Instead, Google (NASDAQ: GOOG) thinks it's found a win-win situation, because it sees cloud-based services like Gmail making the mobile world go 'round.
That was the sentiment expressed by Vic Gundotra, vice president of mobile and developer platforms at the company, who spoke on a panel at the Morgan Stanley Technology Conference in San Francisco.
With much of the buzz at last week's Mobile World Congress show in Barcelona centering on upcoming Internet-centric phones, it's hard to deny that advanced mobile apps and services -- and the phones that support them -- are on everyone's mind. But Gundotra said he was surprised to see the optimism for the smartphone industry continue in the current economy, a fact he attributed to mobile phones' transition to personal computing devices.
For Google, the proliferation of Internet use on these devices -- and the shift away from a fragmented landscape of proprietary phone operating systems -- is especially important.
"If the Web emerges as the 'metaplatform' across all these devices, that's music to Google's ears," he said.
That's especially true considering the expense facing developers of keeping up with a fragmented market. Gundotra said that while he's responsible for a number of mobile apps, like Docs and Chrome, he can't afford to port them all to the major platforms out there, like the Apple iPhone, Nokia, Research in Motion's BlackBerry, Microsoft Windows Mobile, Android and J2ME.
"It's too much fragmentation, and I would argue I have more engineering talent than most firms," he said.
Instead, more important is that mobile phone browsers implement HTML 5, which Apple's (NASDAQ: AAPL) Safari, Google Chrome and Opera have all done.
"In this new class of high-powered browsers, Gmail, Maps, they rock on those phones," he said. "The others will be struggling to catch up."
The growing importance of a Web-based applications hearkens back to the Net's own growth as a new platform for services over the past decade. That trend led to the growth of companies like Google and concepts like Software as a Service -- while striking a blow against traditional software vendors.
The similarity wasn't lost on Gundotra, who previously served as general manager of platform evangelism at Microsoft.
"Apple exists because the Web won. It's true. I was responsible for evangelism at Microsoft. We were winning pre-Web," he said. But with the move to the Internet as a platform for delivery, operating systems and hardware platforms became less of a barrier to rivals.
"As the Web emerged, all interesting apps moved to the Web platform. That dynamic is repeating itself in mobile," he said.
And that's why there's so much interest in the iPhone, Gundotra added, citing a report that said 62 percent of mobile Internet traffic in the U.S. belongs to the Apple device.
To Gundotra, Apple came out on top because the market for Internet access had been constrained for so long. When it debuted both an adequate mobile browser and an application model that met developers' pent-up demand to open up handsets to the Internet, there was no stopping it -- nor the trend that Apple began.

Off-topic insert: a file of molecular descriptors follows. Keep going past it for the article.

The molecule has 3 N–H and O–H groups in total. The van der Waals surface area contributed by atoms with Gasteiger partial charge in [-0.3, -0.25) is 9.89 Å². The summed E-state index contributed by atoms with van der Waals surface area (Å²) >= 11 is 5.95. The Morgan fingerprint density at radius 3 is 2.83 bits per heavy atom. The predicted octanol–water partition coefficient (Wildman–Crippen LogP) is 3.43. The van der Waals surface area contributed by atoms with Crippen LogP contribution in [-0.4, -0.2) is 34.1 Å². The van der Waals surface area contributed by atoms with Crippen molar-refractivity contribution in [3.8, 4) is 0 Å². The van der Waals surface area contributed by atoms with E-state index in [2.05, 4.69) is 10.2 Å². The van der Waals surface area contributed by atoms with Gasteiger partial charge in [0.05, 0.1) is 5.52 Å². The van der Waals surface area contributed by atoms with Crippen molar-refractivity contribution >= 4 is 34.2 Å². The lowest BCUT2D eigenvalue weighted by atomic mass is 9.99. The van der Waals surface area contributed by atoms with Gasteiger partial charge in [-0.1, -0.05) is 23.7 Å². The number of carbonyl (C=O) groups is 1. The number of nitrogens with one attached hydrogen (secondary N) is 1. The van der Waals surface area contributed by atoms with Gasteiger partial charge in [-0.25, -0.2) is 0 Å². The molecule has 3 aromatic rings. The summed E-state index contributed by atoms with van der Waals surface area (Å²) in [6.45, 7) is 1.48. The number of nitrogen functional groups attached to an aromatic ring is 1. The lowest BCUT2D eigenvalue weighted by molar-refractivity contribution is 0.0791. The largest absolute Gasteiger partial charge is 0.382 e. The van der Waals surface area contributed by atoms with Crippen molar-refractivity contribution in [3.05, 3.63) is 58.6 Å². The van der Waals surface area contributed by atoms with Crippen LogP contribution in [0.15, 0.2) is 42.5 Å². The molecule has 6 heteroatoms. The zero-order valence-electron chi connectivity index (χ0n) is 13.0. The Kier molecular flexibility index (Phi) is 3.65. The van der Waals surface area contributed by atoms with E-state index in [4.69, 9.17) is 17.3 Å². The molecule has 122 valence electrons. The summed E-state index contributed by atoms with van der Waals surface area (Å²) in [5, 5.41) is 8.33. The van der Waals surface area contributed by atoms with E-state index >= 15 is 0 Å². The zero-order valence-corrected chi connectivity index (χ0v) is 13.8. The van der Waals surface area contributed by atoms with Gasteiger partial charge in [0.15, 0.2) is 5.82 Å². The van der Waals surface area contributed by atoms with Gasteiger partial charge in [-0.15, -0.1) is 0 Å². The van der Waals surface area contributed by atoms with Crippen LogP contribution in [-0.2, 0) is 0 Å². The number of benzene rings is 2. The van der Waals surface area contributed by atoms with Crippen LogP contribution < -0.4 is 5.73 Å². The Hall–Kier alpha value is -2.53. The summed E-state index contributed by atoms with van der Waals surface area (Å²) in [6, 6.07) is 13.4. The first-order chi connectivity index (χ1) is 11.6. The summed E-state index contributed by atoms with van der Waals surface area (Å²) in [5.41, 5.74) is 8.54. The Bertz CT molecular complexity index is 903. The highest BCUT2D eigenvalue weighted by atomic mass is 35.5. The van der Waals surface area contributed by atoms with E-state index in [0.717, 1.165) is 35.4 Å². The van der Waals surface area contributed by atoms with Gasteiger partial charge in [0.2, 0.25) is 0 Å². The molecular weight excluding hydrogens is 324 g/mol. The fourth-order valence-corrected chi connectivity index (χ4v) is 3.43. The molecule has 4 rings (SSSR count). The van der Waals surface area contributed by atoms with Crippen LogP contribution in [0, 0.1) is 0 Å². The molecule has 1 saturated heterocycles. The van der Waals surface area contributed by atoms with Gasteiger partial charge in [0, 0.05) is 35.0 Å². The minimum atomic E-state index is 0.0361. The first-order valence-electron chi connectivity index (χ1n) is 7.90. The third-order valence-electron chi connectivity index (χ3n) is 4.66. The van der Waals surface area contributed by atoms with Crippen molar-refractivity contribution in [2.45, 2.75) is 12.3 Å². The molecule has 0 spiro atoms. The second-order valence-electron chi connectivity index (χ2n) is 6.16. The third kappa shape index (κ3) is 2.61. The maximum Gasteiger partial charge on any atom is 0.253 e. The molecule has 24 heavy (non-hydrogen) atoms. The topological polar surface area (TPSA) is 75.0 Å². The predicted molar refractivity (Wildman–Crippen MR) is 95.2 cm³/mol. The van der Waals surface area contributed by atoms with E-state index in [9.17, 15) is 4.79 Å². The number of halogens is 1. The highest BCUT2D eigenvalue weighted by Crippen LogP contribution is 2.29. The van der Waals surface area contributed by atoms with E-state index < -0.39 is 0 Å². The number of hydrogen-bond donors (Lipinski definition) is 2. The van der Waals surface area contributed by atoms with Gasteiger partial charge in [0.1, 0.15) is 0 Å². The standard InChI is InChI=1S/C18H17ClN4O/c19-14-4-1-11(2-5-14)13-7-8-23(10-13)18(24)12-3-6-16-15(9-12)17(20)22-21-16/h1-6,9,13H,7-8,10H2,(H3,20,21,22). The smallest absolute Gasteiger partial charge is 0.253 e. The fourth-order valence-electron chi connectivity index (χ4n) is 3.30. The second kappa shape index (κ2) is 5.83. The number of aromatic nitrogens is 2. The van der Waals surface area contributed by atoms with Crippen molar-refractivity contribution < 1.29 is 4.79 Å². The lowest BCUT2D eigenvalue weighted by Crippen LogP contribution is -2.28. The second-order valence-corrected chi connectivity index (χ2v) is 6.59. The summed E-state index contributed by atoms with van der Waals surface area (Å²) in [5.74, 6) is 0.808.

"Looking back ten years from now, we won't just look at the iPhone as a great industrial design or at the App Store, but that it introduced the model of Internet use," Gundotra added.
As for Google's own mobile software ambitions, Gundotra also has an idea for what Android's legacy might be.
In response to an audience question on why Google chose to give away Android for free after investing so much money in it, Gundotra pointed out that much of the Internet's basic protocols had been given away, which helped lead to its success -- and Google has a similar plan for Android.
"By making Android open source, anyone can build an Internet phone at this level," he said. "Anyone from a Chinese [original equipment manufacturer] on can build a phone, with an Internet experience ... and I think that's what Android will be remembered for, because it costs nothing to build it."
Yet there's still some room for mobile apps that aren't housed in the Web, Gundotra said. Along with Android, he said Google has a number of mobile projects in the works that take advantage of a compatible phone's features to differentiate the apps from their desktop equivalent.
For example, mobile apps can use a phone's speaker, built-in camera or touchpad and microphone for input and output.
As a result, he said he sees mobile apps as being mostly those that require access to a phone's underlying services and hardware, such as the processor or other components.
But for a large percent of devices, "Web apps will win out in the long term," he said.
That's true even when it comes to netbooks, the proliferating, low-cost notebook PCs currently proving one of the few bright spots in hardware sales. The sector has become so enticing that even non-PC makers may be eying it. For instance, mobile phone leader Nokia is considering entering the netbook market, according to recent comments by its CEO.
But Gundotra stayed on-message, saying he didn't think the operating system would be important even to netbooks.
"If Nokia has a netbook with great browser, Google will run fine on it," he said. "What you are seeing on the netbook is the emergence of the Web and the cloud-based standards, and these netbooks are low-cost entry points."
This article was first published on InternetNews.com.